Finance Market Wrap: Higher-than-expected rate rise, big banks bashed and oil price surge fuel mixed markets
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Market Wrap: Higher-than-expected rate rise, big banks bashed and oil price surge fuel mixed markets

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We’ve had a choppy, sideways week for US stock markets ahead of the release of the country’s all-important inflation data this week, and despite a second profit warning in three weeks from giant retailer Target.

The Australian stock market’s ASX200, meanwhile, was crunched, falling over 2.6 per cent back towards 7000 points on fears of a more aggressive Reserve Bank of Australia (RBA) rate hike cycling into slowing growth and sentiment.

Here is a review of the top five things that affected the markets this week:

1. RBA goes big

The RBA surprised the market and raised its official cash rate by a supersized 50 basis points from 0.35 per cent to 0.85 per cent.

It was the RBA’s first 50 basis point hike since February 2000 and marks the start of a more aggressive rate hiking cycle targeting above forecast, and still accelerating, inflation.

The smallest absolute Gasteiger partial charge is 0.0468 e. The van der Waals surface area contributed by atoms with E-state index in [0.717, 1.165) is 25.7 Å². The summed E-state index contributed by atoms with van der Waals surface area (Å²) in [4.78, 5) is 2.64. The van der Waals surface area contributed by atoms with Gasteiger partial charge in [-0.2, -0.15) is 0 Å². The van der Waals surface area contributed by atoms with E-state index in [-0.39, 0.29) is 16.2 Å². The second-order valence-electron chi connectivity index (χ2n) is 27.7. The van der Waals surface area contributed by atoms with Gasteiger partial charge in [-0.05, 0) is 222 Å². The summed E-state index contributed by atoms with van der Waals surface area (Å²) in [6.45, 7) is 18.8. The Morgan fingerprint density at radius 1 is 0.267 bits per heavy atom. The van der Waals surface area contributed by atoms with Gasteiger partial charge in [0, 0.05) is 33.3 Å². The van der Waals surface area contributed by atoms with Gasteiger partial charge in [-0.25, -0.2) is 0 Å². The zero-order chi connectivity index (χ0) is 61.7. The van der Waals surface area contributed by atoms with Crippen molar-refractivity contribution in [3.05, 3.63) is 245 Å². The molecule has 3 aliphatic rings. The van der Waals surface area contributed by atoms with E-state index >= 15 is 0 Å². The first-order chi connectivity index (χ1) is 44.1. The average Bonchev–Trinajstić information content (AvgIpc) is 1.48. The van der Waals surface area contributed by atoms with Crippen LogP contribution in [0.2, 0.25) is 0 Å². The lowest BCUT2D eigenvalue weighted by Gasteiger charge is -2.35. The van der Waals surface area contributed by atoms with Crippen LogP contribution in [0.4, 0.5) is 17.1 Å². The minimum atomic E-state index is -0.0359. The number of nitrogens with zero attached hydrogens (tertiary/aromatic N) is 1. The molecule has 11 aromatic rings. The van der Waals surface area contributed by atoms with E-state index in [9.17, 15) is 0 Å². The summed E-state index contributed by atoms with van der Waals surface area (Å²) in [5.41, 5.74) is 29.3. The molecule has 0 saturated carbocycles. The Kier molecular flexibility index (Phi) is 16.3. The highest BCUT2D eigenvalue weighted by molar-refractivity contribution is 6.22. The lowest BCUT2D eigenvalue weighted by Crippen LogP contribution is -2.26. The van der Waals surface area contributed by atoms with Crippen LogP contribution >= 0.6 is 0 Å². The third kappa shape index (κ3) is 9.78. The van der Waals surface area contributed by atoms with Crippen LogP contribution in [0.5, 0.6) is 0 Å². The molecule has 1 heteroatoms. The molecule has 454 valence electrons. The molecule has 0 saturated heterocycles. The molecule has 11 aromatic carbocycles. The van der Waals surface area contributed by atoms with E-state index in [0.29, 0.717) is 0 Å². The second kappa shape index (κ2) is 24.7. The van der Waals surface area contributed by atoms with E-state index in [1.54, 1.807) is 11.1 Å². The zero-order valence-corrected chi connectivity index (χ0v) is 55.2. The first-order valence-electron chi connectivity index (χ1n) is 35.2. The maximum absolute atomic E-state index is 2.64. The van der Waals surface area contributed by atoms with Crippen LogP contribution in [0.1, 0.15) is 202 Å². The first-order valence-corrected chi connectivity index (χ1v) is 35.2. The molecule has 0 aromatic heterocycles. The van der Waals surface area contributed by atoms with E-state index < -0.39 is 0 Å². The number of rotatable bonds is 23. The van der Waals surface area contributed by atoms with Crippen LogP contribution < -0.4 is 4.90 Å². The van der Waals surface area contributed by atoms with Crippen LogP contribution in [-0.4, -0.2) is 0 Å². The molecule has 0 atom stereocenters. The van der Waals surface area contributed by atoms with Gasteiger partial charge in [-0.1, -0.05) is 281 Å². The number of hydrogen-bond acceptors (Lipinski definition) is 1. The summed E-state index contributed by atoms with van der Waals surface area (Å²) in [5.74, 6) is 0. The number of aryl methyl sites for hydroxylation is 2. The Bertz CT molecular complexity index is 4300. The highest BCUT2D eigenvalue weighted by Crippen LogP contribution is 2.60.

2. Australian consumer confidence 

Australian consumer confidence fell to its lowest level since mid-August 2020 as rising living costs, and the prospect of accelerated interest rate rises, took a toll on sentiment.

The decline in consumer sentiment is set to deepen next week after a deluge of negative reports this week around higher gas and electricity bills, softening housing prices, and higher mortgage repayments

3. Big banks belted

The ASX200 Financial Sector fell over 8 per cent this week, its largest decline since the onset of the pandemic when it fell 45 per cent in just five weeks.

The catalyst for the sell-off concerns that a more aggressive RBA rate hiking cycle and higher interest rates will lead to higher funding costs, a decline in house prices that account for 55 per cent of banks’ assets and impact the quality of loan books.    

4. Multi-decade highs for USDJPY

The USDJPY, the foreign exchange between the US dollar and the Japanese Yen, surged to its highest point in decades, with the dollar trading above 134 yen for the first time since 2002.

The rally was supported by the release of resilient US economic data last week, as well as further turmoil in energy markets as crude oil traded above $122 per barrel.

The link between the crude oil price and USDJPY is that Japan is a net energy importer. The higher energy prices rise, the more US dollars Japan needs to purchase to pay for its energy imports.

5. Crude oil rips higher again 

Crude oil traded above $122 per barrel on supply concerns and increased demand coming from the re-opening in China and the start of the driving season in the US.

After consolidating its breakout of the top of the $115-$95 type range, the next leg higher has commenced, targeting the $130.50 high of March and beyond.

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